Today is the winter solstice, which means Annapolis only gets 9 ½ hours of light between sunrise and sunset–and the night is longer than any other time of the year. If you think of the seasons as a ride on a Ferris wheel (which I do), this means that today I am at the very top, soiling myself (because I am afraid of heights and all amusement park rides) as the rickety old thing stops to let more people on and my excited two-year-old (true story) rocks back and forth (“Wee!”), screaming “Binky!” which she dropped by my shoe and wants me to pick up.
Translation: I do not like winter. And I’m afraid of the dark.
But today I celebrate! Because as of tomorrow my days get longer, and I start descending from that scary place at the top of the Ferris wheel.
It’s not a coincidence that Christmas, Hanukkah, and other winter holidays are full of symbols of light. People have always honored and ritualized the victory of light over darkness on the days surrounding the winter solstice. What’s not to like about the advent of warmer weather (if it’s not due to global warming) and signs of life (tree sprouts, tulips, carnivals with Ferris wheels) all around.
Like many people who suffer from depression, I wither in the winter. Which is why I force Springtime by sitting under a mammoth HappyLite and running my six daily miles with lots of layers.
Tonight’s long night means my dawn is that much closer.
It’s probably no coincidence that I chose the poem “The Dark Night” composed by Carmelite mystic John of the Cross as the topic of my senior thesis back when I was a religious studies major in college.
The poem is about a soul’s movement into contemplation and perfect union with God via spiritual purification.
My advisor, who is still a good friend, made me memorize the stanzas so that the words lived in me.
I read them today and wondered how a Spanish mystic from the 16th century could express so eloquently the voyage from darkness to light that those suffering from depression make.
Here are the first five stanzas:
“One dark night, fired with love’s urgent longings – ah, the sheer grace! – I went out unseen, my house being now all stilled.
In darkness, and secure, by the secret ladder, disguised,- ah, the sheer grace! – in darkness and concealment, my house being now all stilled.
On that glad night, in secret, for no one saw me, nor did I look at anything, with no other light or guide than the one that burned in my heart.
This guided me more surely than the light of noon to where he was awaiting me- him I knew so well – there in a place where no one appeared.
O guiding night! O night more lovely than the dawn! O night that has united the Lover with his beloved, transforming the beloved in her Lover.”
Speaking of beautiful verses, I wept today, like I always do, when I heard my very favorite Christmas song, “O Holy Night.” The combination of its gorgeous lyrics and affective melody seep into the hardened parts of my heart in a way that only music can.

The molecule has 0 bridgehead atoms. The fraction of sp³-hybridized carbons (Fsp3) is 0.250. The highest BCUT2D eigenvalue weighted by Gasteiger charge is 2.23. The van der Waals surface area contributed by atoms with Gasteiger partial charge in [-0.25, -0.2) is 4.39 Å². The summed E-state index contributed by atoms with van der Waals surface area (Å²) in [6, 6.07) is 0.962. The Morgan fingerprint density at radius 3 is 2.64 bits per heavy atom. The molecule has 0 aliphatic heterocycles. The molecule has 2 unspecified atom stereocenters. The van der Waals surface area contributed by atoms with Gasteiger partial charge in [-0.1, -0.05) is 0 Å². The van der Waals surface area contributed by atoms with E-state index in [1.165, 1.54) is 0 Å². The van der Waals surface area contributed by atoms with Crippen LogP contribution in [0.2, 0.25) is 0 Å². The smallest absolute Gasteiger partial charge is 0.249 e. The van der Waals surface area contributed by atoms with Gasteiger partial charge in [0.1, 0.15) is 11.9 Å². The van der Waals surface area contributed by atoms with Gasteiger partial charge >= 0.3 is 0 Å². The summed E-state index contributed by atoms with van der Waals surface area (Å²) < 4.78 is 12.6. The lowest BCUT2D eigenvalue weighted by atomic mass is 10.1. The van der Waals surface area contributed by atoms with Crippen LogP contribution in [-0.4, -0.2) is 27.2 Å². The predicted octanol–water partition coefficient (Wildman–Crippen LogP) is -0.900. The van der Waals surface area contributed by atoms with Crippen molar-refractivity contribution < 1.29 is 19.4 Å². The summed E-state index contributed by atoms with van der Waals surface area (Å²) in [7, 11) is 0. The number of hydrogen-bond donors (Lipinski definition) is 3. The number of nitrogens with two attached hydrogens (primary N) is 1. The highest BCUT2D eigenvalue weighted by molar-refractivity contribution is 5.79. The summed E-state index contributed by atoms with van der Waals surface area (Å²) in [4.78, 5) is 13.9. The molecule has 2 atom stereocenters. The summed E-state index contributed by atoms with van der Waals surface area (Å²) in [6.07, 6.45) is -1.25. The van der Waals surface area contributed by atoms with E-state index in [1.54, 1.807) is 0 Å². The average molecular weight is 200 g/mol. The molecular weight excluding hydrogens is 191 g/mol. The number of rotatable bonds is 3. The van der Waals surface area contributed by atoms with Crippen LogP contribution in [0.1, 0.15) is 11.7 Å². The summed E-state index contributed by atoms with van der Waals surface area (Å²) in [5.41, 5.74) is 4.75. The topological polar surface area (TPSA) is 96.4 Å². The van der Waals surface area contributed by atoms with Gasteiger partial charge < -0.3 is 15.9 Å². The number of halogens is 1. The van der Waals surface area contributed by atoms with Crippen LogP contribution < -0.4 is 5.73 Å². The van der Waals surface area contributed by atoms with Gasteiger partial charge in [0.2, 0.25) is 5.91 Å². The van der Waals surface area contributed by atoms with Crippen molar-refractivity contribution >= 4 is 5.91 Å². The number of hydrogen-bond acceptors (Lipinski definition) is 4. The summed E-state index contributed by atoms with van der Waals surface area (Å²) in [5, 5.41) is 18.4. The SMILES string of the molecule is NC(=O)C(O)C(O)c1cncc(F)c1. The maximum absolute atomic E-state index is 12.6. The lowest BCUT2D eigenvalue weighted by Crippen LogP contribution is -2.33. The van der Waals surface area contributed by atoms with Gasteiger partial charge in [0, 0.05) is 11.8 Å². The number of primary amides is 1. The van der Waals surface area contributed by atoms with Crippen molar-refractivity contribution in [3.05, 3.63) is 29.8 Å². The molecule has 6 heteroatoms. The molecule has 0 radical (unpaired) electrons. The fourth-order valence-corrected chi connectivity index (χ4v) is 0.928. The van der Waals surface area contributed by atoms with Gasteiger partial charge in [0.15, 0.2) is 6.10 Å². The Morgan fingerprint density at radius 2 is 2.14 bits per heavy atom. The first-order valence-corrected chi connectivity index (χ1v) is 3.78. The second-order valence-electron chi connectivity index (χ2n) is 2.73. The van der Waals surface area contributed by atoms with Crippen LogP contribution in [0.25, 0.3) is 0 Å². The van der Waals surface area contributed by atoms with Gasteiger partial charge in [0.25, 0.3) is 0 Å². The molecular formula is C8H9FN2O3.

I closed my eyes (only for a second since I was driving) and sang the words in my very ugly voice as a prayer to the heavens. I thought about all those times I played the song on our upright piano in the family room–banging on the keys as a form of meditation to tune out my parents’ fighting, to console my scared fourth-grade self, to invoke God’s peace on a ruptured family.
This song had to be inspired by God himself, even though it was written by poet Placide Cappeau de Roquemaure (yes, he’s French and sold wine…ah, maybe it was the spirits) and composed by Adolphe Charles Adams (Placide’s musician buddy) because whenever I hear it I immediately feel love. Especially when I get to the seventh line:
“Fall on your knees, O hear the angels voices!
O night divine, O night when Christ was born!
O night, O holy night, O night divine!”
Those three lines are what Christmas is to me.
After I informed my college roommate and good friend that her goddaughter, my daughter, had been demoted from an angel to a star in the Christmas pageant, this is what she wrote back:
“Please tell my goddaughter that a star is so important. I’m proud that she got that role (no demotion in my eyes). A shinning star led the wise men to baby Jesus. Stars are the light that help us through the darkness. In these dark winter days, light is what gives us hope.
Living in a concrete jungle like Chicago and NYC, I never get a chance to see the stars. When I go back to Michigan to my small town roots, I always look at the sky to get a glimpse of what I am missing ever night in my fast-paced city life. Stars always bring me back to the beginning.”